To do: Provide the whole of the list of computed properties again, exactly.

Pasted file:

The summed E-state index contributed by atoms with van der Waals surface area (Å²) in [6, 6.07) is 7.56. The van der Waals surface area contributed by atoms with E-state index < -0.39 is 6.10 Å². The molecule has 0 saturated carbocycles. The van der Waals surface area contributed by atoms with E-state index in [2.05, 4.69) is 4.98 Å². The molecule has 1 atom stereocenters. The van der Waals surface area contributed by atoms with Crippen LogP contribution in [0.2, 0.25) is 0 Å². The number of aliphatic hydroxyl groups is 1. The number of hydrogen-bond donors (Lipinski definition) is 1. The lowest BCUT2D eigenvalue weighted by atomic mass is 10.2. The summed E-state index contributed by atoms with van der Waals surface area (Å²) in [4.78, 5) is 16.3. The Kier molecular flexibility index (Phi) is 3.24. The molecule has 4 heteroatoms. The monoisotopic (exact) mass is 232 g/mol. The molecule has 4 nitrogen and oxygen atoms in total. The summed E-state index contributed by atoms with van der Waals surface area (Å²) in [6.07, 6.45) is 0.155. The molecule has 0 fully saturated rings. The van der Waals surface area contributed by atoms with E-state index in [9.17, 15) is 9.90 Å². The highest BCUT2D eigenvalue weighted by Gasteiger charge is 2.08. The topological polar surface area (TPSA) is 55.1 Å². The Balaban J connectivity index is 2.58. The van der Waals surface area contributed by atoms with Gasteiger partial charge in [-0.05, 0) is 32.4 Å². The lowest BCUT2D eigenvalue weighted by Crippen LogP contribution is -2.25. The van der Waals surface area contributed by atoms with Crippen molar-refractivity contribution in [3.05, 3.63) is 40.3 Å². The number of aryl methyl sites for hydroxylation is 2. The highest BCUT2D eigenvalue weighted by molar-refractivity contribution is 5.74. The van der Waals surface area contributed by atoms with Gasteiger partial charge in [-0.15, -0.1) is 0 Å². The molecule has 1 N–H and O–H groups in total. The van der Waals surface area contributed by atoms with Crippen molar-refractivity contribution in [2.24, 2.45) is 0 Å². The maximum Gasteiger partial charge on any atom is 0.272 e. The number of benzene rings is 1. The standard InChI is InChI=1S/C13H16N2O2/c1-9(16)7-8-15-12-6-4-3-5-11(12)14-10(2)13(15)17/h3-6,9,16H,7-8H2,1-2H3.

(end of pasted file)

The summed E-state index contributed by atoms with van der Waals surface area (Å²) in [6, 6.07) is 7.56. The van der Waals surface area contributed by atoms with E-state index < -0.39 is 6.10 Å². The molecule has 0 saturated carbocycles. The van der Waals surface area contributed by atoms with E-state index in [2.05, 4.69) is 4.98 Å². The molecule has 1 atom stereocenters. The van der Waals surface area contributed by atoms with Crippen LogP contribution in [0.2, 0.25) is 0 Å². The number of aliphatic hydroxyl groups is 1. The number of hydrogen-bond donors (Lipinski definition) is 1. The lowest BCUT2D eigenvalue weighted by atomic mass is 10.2. The summed E-state index contributed by atoms with van der Waals surface area (Å²) in [4.78, 5) is 16.3. The Kier molecular flexibility index (Phi) is 3.24. The molecule has 4 heteroatoms. The monoisotopic (exact) mass is 232 g/mol. The molecule has 4 nitrogen and oxygen atoms in total. The summed E-state index contributed by atoms with van der Waals surface area (Å²) in [6.07, 6.45) is 0.155. The molecule has 0 fully saturated rings. The van der Waals surface area contributed by atoms with E-state index in [9.17, 15) is 9.90 Å². The highest BCUT2D eigenvalue weighted by Gasteiger charge is 2.08. The topological polar surface area (TPSA) is 55.1 Å². The Balaban J connectivity index is 2.58. The van der Waals surface area contributed by atoms with Gasteiger partial charge in [-0.05, 0) is 32.4 Å². The lowest BCUT2D eigenvalue weighted by Crippen LogP contribution is -2.25. The van der Waals surface area contributed by atoms with Crippen molar-refractivity contribution in [3.05, 3.63) is 40.3 Å². The number of aryl methyl sites for hydroxylation is 2. The highest BCUT2D eigenvalue weighted by molar-refractivity contribution is 5.74. The van der Waals surface area contributed by atoms with Gasteiger partial charge in [-0.15, -0.1) is 0 Å². The molecule has 1 N–H and O–H groups in total. The van der Waals surface area contributed by atoms with Crippen molar-refractivity contribution in [2.24, 2.45) is 0 Å². The maximum Gasteiger partial charge on any atom is 0.272 e. The number of benzene rings is 1. The standard InChI is InChI=1S/C13H16N2O2/c1-9(16)7-8-15-12-6-4-3-5-11(12)14-10(2)13(15)17/h3-6,9,16H,7-8H2,1-2H3.